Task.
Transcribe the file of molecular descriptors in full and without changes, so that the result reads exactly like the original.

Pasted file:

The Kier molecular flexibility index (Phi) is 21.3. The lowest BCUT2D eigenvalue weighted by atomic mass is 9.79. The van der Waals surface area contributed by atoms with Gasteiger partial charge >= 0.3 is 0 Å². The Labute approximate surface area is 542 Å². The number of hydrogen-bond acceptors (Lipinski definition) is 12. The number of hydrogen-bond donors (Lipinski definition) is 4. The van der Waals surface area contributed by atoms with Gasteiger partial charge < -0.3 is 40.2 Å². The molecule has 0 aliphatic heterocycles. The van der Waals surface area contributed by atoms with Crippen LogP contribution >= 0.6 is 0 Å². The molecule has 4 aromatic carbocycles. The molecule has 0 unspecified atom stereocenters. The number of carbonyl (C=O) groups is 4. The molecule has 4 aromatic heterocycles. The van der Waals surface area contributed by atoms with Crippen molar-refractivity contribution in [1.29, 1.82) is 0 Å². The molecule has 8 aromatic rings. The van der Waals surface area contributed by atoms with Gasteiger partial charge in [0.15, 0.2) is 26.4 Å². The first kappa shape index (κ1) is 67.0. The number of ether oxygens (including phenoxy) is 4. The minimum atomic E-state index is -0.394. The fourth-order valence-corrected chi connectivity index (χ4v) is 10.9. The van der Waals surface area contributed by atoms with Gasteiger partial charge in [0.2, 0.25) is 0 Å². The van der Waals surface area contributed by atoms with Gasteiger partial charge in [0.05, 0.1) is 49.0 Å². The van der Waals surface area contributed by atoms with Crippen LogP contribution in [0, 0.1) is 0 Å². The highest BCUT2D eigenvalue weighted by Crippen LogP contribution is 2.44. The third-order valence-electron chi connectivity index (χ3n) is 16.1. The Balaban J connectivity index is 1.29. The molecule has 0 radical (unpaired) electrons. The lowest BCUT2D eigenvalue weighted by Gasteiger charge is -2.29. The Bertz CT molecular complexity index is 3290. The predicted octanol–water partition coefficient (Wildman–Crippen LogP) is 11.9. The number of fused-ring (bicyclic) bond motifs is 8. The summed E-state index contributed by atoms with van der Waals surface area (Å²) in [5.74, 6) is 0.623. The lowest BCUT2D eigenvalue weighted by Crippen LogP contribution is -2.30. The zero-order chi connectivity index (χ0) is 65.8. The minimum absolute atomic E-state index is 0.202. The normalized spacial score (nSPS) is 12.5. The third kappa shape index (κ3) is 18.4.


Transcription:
The Kier molecular flexibility index (Phi) is 21.3. The lowest BCUT2D eigenvalue weighted by atomic mass is 9.79. The van der Waals surface area contributed by atoms with Gasteiger partial charge >= 0.3 is 0 Å². The Labute approximate surface area is 542 Å². The number of hydrogen-bond acceptors (Lipinski definition) is 12. The number of hydrogen-bond donors (Lipinski definition) is 4. The van der Waals surface area contributed by atoms with Gasteiger partial charge < -0.3 is 40.2 Å². The molecule has 0 aliphatic heterocycles. The van der Waals surface area contributed by atoms with Crippen LogP contribution >= 0.6 is 0 Å². The molecule has 4 aromatic carbocycles. The molecule has 0 unspecified atom stereocenters. The number of carbonyl (C=O) groups is 4. The molecule has 4 aromatic heterocycles. The van der Waals surface area contributed by atoms with Crippen molar-refractivity contribution in [1.29, 1.82) is 0 Å². The molecule has 8 aromatic rings. The van der Waals surface area contributed by atoms with Gasteiger partial charge in [0.15, 0.2) is 26.4 Å². The first kappa shape index (κ1) is 67.0. The number of ether oxygens (including phenoxy) is 4. The minimum atomic E-state index is -0.394. The fourth-order valence-corrected chi connectivity index (χ4v) is 10.9. The van der Waals surface area contributed by atoms with Gasteiger partial charge in [0.2, 0.25) is 0 Å². The van der Waals surface area contributed by atoms with Gasteiger partial charge in [0.05, 0.1) is 49.0 Å². The van der Waals surface area contributed by atoms with Crippen LogP contribution in [0, 0.1) is 0 Å². The highest BCUT2D eigenvalue weighted by Crippen LogP contribution is 2.44. The third-order valence-electron chi connectivity index (χ3n) is 16.1. The Balaban J connectivity index is 1.29. The molecule has 0 radical (unpaired) electrons. The lowest BCUT2D eigenvalue weighted by Gasteiger charge is -2.29. The Bertz CT molecular complexity index is 3290. The predicted octanol–water partition coefficient (Wildman–Crippen LogP) is 11.9. The number of fused-ring (bicyclic) bond motifs is 8. The summed E-state index contributed by atoms with van der Waals surface area (Å²) in [5.74, 6) is 0.623. The lowest BCUT2D eigenvalue weighted by Crippen LogP contribution is -2.30. The zero-order chi connectivity index (χ0) is 65.8. The minimum absolute atomic E-state index is 0.202. The normalized spacial score (nSPS) is 12.5. The third kappa shape index (κ3) is 18.4.